Sergey A. Krupenko, PhD

Professor of Nutrition

Sergey A. Krupenko, PhD, joined the UNC Nutrition Research Institute in 2014. Dr. Krupenko’s research focuses on vitamin folate and its role in liver function and cancer disease. His goal is to understand how we can fight cancer by controlling the diet and nutrient supplements. “There are molecular strings in the human organism, which can be pulled by right combinations of nutrients to activate resistance to tumor formation or to slow down cancer development. We have to identify these links and make them work,” he said. Dr. Krupenko has received his Bachelor’s Degree in Biochemistry from Byelorussian State University and PhD in Biochemistry at the Byelorussian Academy of Sciences. Before joining the NRI, he was a faculty member in the Department of Biochemistry, Vanderbilt University School of Medicine and in the Department of Biochemistry and Molecular Biology, Medical University of South Carolina. He has a joint appointment as a Professor of Nutrition at the Gillings School of Global Public Health, UNC-Chapel Hill.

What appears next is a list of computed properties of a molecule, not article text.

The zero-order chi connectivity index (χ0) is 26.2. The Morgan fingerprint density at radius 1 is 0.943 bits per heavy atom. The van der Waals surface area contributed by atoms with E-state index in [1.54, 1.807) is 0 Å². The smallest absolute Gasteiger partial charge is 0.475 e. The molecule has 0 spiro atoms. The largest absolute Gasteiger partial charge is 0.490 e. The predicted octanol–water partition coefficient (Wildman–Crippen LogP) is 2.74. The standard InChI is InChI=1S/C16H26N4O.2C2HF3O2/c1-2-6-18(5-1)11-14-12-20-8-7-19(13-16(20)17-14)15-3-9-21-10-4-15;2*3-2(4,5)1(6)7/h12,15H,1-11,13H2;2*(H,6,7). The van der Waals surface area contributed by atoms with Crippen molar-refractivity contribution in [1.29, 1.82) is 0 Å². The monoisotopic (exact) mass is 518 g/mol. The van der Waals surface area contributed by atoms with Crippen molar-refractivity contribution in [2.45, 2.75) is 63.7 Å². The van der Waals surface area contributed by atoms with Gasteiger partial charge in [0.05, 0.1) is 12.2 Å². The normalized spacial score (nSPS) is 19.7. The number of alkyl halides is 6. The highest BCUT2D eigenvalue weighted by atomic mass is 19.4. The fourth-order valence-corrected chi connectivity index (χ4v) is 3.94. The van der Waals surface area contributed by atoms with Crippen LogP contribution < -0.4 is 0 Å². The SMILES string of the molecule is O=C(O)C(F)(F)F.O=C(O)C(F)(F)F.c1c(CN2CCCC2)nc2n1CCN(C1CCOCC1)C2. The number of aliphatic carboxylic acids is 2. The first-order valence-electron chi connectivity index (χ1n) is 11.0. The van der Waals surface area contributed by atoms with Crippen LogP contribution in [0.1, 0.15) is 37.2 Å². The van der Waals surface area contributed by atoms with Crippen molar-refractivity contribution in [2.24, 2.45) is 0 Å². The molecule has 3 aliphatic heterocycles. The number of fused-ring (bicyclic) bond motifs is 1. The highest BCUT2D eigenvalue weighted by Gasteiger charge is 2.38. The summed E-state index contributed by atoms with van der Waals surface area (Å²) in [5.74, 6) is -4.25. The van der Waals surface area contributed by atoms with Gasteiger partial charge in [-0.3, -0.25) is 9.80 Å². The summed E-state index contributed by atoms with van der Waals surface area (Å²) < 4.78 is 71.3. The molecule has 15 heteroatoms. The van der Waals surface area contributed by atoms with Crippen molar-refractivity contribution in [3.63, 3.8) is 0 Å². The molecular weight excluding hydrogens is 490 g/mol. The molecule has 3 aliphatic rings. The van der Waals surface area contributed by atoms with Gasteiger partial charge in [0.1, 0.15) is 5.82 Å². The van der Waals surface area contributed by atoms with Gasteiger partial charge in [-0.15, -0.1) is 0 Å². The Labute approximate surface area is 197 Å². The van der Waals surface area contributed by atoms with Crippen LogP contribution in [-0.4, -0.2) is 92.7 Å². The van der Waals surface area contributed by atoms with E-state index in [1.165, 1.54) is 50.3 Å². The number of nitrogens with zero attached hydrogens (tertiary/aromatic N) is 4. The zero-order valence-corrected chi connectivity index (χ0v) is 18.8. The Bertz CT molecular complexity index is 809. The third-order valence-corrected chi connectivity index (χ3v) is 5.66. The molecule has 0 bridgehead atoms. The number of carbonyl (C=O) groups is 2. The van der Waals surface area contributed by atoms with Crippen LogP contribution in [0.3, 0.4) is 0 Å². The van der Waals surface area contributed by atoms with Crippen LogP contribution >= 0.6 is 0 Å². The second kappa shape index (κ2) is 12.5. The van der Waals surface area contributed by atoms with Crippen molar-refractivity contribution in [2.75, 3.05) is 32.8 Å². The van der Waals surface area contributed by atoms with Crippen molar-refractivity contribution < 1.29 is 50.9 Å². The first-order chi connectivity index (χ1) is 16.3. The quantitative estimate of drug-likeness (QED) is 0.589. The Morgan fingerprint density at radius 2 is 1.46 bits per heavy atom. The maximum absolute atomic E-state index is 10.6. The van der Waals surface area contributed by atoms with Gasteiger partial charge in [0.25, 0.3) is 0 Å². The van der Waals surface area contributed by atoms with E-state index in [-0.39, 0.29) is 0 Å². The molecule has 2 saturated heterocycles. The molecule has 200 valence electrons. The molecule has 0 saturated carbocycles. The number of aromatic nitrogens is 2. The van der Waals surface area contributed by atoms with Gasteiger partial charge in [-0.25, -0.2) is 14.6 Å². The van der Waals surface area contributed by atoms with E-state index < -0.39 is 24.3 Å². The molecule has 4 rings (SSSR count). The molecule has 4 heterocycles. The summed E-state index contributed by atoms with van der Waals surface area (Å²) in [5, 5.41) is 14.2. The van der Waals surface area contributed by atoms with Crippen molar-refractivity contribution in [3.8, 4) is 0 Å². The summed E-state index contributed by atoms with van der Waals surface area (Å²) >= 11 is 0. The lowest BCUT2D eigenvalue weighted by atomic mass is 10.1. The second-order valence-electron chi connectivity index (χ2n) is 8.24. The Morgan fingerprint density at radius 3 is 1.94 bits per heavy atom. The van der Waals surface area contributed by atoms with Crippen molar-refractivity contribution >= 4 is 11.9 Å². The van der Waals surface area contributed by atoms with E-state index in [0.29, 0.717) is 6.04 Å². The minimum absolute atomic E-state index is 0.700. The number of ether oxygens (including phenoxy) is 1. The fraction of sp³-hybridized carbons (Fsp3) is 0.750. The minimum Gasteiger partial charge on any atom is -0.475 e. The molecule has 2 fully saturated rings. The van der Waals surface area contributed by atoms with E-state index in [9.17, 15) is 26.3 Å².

Krupenko’s Team

In the News

Keep the Fireworks Going: NRI Student Success is Explosive!

This summer, NRI students continue to shine bright and have been recognized for their endeavors both on the University level and nationally! Congratulations to Halle Fogle, an incoming graduate student in the Sergey Krupenko Lab. Halle recently received a UNC Gillings...

NIH Grant To Study Gene Mutation Associated with Rare Disease

March 22, 2019 – Sergey A. Krupenko, PhD, professor of nutrition at the UNC Nutrition Research Institute (NRI), has been awarded a $2.4 million grant from the National Institutes of Health for his research project, “Regulation of Mitochondrial Function by Folate...

Breast Cancer Subtype Important in Deciding Impact of Folate

February 1, 2017 • It is generally known that folate (vitamin B9) is important in early pregnancy to prevent neural tube defects in babies, because folate is needed by rapidly dividing cells (e.g., those of a developing embryo) for DNA synthesis and cellular energy production. As a consequence, many processed foods in the United States are fortified with […]